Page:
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The Modern and the Everyday

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Part of the Palgrave Studies in Nineteenth-Century Writing and Culture book series (PNWC)

Abstract

‘Everyday life’ is today a serious and increasingly fashionable subject of academic study. We have now a sociology, a phenomenology, a philosophy, and a cultural theory of everyday life, drawing on methods as diverse as psychoanalysis, ethnomethodology and dramaturgy in order to capture, comprehend, classify or find sites of resistance or quiet revolution in the daily lives of ‘ordinary’ people. In one sense, of course, everyday life is the common portion of humanity, peculiar to no time or place; yet, as sociologists attest, ‘there is another sense in which everyday life is a relatively recent invention’.1 It is generally agreed that the work of Georg Lukács in the 1920s marks the earliest appearance of a fully developed concept of everyday life,2 a concept that emerges out of a number of shifts within Western social and cultural life over the course of the late eighteenth and nineteenth centuries.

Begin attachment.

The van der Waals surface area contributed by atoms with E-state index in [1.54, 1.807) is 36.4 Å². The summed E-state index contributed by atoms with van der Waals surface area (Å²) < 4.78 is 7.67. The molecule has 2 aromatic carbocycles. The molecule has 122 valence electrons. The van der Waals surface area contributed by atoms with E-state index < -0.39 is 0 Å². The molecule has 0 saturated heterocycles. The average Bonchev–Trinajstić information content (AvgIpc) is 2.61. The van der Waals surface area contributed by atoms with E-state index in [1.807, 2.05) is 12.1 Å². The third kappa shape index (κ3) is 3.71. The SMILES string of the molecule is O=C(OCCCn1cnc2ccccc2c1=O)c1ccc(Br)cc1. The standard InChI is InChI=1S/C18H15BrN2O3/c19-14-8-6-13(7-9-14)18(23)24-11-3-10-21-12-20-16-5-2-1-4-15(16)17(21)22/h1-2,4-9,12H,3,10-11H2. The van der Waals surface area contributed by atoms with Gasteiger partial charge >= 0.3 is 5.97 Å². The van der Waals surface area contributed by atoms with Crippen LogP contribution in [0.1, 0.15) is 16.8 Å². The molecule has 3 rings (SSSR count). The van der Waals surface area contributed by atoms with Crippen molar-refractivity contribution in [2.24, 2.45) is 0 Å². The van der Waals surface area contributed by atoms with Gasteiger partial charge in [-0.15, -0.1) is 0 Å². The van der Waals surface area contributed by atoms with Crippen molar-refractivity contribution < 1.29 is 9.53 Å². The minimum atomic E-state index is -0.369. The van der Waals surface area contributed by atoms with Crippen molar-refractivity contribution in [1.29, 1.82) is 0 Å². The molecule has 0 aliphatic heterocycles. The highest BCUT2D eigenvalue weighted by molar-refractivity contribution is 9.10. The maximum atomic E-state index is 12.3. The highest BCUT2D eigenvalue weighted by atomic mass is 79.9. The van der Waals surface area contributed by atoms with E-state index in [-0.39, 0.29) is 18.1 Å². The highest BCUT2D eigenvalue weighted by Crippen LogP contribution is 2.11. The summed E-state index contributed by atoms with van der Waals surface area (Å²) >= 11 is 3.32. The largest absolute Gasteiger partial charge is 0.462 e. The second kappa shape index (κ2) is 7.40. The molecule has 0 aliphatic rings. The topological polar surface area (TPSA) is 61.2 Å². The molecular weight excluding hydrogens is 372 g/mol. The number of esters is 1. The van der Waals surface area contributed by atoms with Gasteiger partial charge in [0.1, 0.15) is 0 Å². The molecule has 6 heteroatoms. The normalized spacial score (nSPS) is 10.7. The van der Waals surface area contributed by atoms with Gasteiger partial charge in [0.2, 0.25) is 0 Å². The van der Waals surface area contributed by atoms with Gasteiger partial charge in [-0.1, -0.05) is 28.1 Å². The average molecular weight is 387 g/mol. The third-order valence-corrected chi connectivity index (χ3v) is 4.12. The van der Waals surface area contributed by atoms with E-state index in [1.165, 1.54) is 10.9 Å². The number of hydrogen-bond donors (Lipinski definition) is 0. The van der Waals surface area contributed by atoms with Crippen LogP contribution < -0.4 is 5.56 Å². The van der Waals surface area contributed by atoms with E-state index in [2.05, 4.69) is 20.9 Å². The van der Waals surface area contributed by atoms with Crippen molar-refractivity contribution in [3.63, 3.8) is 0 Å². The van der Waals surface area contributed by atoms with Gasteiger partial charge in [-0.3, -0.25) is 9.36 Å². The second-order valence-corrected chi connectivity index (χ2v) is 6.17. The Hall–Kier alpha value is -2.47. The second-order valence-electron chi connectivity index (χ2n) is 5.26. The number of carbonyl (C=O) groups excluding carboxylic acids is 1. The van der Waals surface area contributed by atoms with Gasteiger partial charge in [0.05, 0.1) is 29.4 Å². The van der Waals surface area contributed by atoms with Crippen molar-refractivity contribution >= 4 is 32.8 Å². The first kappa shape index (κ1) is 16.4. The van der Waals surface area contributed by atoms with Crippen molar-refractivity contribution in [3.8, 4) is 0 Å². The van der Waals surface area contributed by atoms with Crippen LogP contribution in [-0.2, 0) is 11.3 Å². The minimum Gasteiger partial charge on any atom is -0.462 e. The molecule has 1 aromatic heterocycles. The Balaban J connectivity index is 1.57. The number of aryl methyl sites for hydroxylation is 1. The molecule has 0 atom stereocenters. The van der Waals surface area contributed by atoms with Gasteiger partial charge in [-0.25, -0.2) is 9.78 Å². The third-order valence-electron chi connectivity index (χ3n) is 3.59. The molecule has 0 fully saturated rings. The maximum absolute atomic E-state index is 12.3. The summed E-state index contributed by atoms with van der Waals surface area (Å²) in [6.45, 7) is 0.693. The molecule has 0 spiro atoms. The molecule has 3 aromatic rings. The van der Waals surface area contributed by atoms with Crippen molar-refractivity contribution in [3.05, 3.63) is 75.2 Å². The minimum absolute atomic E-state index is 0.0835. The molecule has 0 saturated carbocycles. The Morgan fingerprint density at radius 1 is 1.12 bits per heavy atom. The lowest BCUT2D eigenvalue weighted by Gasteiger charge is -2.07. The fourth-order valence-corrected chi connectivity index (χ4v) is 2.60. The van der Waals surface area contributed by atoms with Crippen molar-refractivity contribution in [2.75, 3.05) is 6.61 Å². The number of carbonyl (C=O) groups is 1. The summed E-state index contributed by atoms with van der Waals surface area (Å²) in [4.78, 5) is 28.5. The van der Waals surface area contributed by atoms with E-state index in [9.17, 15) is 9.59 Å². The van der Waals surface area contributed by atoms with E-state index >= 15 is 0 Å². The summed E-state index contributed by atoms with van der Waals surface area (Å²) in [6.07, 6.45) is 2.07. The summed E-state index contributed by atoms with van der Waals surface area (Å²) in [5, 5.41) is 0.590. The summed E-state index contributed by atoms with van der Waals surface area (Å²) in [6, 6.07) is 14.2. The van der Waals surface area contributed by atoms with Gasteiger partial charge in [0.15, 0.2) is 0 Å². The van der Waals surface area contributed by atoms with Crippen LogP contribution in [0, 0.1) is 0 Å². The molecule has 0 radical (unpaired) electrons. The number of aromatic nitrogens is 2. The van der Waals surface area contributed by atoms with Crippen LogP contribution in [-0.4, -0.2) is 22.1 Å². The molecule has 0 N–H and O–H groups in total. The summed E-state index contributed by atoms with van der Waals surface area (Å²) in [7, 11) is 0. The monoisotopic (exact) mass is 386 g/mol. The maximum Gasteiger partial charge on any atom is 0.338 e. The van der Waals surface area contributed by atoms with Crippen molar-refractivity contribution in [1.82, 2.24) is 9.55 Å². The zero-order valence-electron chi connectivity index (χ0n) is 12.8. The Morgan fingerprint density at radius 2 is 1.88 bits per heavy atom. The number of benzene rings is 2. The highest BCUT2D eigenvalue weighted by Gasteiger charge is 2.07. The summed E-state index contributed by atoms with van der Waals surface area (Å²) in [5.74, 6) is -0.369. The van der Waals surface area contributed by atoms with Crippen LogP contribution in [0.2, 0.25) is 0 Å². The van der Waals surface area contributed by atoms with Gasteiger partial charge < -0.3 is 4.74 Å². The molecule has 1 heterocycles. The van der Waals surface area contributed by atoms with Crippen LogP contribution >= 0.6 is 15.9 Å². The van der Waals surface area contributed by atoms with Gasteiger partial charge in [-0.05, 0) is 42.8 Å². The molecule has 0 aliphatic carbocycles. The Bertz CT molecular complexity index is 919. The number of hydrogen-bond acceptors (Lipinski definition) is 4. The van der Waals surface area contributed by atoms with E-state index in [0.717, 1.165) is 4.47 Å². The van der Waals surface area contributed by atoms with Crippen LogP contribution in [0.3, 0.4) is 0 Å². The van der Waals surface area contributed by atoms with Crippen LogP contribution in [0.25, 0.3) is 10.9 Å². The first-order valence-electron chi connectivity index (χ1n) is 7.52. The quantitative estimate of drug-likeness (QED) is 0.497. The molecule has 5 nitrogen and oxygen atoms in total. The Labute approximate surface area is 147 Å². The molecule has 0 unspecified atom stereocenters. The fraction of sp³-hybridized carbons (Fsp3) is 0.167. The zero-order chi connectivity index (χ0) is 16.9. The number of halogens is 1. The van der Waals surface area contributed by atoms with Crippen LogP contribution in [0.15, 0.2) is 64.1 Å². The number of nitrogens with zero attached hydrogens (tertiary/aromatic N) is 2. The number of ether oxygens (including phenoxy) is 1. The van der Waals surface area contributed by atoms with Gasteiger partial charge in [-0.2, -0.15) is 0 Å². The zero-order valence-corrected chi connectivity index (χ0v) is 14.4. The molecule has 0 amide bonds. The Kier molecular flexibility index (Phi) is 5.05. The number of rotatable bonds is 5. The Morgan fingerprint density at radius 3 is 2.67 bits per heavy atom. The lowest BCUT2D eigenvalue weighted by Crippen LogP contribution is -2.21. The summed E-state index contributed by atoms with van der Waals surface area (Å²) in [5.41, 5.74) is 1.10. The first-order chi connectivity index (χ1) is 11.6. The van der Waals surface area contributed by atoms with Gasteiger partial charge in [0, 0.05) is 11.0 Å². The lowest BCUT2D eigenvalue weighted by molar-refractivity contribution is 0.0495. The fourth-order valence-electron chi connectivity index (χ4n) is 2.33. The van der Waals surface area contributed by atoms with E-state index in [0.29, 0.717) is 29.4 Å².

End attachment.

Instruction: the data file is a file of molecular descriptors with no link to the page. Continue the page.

Keywords

Everyday Life Modern Life Contemporary Life Modern Setting Contemporary Subject 
These keywords were added by machine and not by the authors. This process is experimental and the keywords may be updated as the learning algorithm improves.

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Notes

  1. 1.
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Copyright information

© Natasha Moore 2015

Authors and Affiliations

  1. 1.Centre for Public ChristianityAustralia

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